How Marketing Can Double the Effectiveness of Your Sales Force


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I was talking to a former colleague yesterday and she made the claim that as a marketer, she had no control over the sales process and little or any impact on revenue. Regardless of whether this is true at her particular company, B2B marketers should (and do) have substantial impact on sales revenue. In fact, there are many instances where upgrading the marketing function can bring a much larger boost to the top line than hiring more sales people.

To put this in practical terms, if your organization is struggling to grow revenue with 10 salespeople, it probably makes sense (sorry) to let the two weakest performers go, and redirect the expense at a more effective marketing operation – or what we call “building an unstoppable marketing and sales machine.” If you do this right yourself, or get a partner like Fusion Marketing Partners to help, you will get substantially better results from your new integrated marketing and sales machine, than you did in a heavily sales-oriented environment.

There are a number of important steps that marketing can take to add value to the sales process, specifically as it applies to supporting increased revenue. Here are a few examples:

Step 1: Tighten the message. It is not unusual to find different sales reps speaking different messages about the company and its products and services. Remember that it is not the brilliance of the message that wins the day, but rather the quality and consistency of the message. Pick a brand promise that is compelling and unique and make sure every one of your sales reps knows how to articulate it orally and in writing.

Step 2: Generate a bunch of leads. In many B2B environments the marketing department is primarily evaluated on their ability to produce sales leads. All the other great things you do will not save your bacon if the sales reps are starving for leads. We’ve got a great eBook about this coming out in a couple of weeks. Keep an eye out for this at the Fusion Marketing Partners website.

Step 3: Qualify the leads. Quit sending raw inquiries to your sales reps. Except in rare cases, this simply doesn’t work. Instead, institute a qualification process so that sales reps spend time at what they do best (selling and closing), not what they do poorly (qualify leads). This is a much more effective way to create an effective marketing and sales machine.

Step 4: Talk to customers and prospects. One way to gain credibility with the sales department is to show them that you have a good grasp on the marketplace. And I just don’t mean at the macro-level, I mean at the micro-level – what individual customers and prospects say about the strengths and weaknesses of your offerings. And keep in mind that it is just as important, maybe more so, to find out why people didn’t buy from you. You are not looking for plaudits; you are looking for actionable market intelligence.

Step 5: Produce lots of good content. There is no such thing as too much quality content in the B2B environment, especially at the company website. Prospects need to be reassured that you are a credible company that has viable solutions to the challenges they are facing. Don’t make sales come to you for content ideas – get in front of the curve and anticipate their needs. One good way to do this is to practice step 3 and ask prospects what type of information is necessary to convince them to become customers.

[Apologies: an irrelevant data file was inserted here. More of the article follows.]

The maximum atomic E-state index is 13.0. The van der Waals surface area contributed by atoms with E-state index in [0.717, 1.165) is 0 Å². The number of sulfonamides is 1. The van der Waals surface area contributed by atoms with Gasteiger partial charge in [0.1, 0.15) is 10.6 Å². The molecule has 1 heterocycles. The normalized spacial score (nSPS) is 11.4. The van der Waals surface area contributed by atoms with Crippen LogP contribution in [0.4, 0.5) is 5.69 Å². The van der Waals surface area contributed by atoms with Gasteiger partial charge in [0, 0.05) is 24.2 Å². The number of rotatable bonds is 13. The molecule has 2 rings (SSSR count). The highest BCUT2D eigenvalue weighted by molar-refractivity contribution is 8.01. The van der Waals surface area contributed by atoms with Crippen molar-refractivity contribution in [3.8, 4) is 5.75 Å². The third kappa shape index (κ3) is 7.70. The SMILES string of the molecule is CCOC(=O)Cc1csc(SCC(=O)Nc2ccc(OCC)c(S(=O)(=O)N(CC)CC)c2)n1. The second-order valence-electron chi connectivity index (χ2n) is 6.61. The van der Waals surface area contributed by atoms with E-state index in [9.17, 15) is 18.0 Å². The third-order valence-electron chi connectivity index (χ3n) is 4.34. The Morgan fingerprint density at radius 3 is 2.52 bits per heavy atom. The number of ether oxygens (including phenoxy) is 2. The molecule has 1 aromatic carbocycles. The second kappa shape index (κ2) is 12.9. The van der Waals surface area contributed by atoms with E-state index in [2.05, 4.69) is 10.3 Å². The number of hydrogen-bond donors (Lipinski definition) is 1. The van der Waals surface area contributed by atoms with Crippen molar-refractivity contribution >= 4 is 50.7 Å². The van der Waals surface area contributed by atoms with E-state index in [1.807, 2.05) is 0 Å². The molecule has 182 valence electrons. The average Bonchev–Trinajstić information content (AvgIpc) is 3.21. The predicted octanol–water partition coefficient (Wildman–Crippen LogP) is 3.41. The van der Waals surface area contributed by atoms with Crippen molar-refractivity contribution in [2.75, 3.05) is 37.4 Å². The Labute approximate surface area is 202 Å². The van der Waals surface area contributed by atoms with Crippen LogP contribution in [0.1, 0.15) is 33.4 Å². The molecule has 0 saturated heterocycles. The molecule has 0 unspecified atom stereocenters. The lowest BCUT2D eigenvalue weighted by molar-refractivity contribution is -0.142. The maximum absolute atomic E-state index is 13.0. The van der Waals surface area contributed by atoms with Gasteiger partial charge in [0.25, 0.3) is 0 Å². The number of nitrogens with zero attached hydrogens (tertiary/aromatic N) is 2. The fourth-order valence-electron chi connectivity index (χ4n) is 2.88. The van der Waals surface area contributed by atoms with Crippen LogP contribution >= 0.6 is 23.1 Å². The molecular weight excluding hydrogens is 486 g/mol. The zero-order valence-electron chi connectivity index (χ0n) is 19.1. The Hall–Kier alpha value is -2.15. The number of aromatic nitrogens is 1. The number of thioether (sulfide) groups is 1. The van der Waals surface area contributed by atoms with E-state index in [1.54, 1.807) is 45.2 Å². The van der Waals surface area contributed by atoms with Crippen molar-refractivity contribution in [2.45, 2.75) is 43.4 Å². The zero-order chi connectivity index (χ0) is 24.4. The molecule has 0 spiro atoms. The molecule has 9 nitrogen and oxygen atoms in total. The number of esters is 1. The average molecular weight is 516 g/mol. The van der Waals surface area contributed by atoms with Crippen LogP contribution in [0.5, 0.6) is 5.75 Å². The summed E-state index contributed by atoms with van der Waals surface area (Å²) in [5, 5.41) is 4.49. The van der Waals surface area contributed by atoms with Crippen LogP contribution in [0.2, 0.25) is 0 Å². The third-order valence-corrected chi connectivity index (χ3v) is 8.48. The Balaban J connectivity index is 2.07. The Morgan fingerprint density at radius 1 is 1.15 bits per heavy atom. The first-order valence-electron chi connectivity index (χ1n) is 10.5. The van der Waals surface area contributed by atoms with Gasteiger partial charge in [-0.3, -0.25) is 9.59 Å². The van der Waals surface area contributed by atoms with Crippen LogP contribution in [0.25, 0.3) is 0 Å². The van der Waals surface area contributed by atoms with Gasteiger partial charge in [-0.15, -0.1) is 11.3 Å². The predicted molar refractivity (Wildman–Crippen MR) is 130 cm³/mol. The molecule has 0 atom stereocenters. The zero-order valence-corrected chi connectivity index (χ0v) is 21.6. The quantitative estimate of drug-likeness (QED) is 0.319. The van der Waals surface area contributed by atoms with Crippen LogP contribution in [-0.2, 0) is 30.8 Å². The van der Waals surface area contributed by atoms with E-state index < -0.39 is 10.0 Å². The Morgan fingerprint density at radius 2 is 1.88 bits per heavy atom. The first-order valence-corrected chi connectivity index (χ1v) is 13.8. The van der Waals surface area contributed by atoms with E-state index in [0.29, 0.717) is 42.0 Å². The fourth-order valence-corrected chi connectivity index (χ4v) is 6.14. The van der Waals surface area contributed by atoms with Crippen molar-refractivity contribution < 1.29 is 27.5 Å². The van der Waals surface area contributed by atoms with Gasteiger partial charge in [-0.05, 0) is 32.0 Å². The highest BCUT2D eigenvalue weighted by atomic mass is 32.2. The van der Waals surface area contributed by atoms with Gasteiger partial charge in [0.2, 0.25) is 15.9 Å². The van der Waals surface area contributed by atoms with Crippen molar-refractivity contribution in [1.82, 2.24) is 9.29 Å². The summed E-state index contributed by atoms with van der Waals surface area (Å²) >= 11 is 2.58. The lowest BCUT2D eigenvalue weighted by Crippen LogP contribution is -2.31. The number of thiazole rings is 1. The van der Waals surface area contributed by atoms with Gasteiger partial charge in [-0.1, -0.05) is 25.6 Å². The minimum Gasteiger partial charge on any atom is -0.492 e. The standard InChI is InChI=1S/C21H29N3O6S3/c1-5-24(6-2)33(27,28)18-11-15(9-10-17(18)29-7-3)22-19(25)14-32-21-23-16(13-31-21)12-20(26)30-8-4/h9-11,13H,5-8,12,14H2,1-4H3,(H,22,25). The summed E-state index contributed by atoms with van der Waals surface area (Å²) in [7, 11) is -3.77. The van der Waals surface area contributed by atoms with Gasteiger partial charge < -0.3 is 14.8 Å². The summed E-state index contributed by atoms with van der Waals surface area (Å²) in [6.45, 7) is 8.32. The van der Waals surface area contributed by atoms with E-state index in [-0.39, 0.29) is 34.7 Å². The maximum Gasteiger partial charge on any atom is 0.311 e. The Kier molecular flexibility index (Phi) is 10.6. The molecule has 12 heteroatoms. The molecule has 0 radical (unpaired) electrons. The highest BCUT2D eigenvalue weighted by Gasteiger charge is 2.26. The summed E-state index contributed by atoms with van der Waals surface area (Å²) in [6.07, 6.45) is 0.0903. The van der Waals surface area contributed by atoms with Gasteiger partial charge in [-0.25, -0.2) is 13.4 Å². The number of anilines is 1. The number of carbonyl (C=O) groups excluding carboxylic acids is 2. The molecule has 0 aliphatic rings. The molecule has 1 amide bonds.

Taking these five steps can have a profound impact on your company’s sales revenue and your marketing department will be viewed as a key partner in the revenue generation process.

Republished with author's permission from original post.

Christopher Ryan
Christopher Ryan is CEO of Fusion Marketing Partners, a B2B marketing consulting firm and interim/fractional CMO. He blogs at Great B2B Marketing and you can follow him at Google+. Chris has 25 years of marketing, technology, and senior management experience. As a marketing executive and services provider, Chris has created and executed numerous programs that build market awareness, drive lead generation and increase revenue.


  1. I really like your point about narrowing your message. Promising to be all things to all people can really confuse the issue and the customer. Thanks Chris.

  2. I also agree you need to narrow your message and show that you are a professional even in small things. People don’t believe great promices anymore. Also the idea of providing the great content is very good. The more people will know about your company the more likely they’ll deal with you.

  3. Mike, your point about people not believing great promises is very important. Both B2C and B2B consumers have become very jaded due to their experiences with marketers who over-promise and under-deliver. This is why we marketers need to carefully articulate exactly what makes us unique and compelling. This creates congruence that will be rewarded with profitable and loyal customer relationships.

    Chris Ryan


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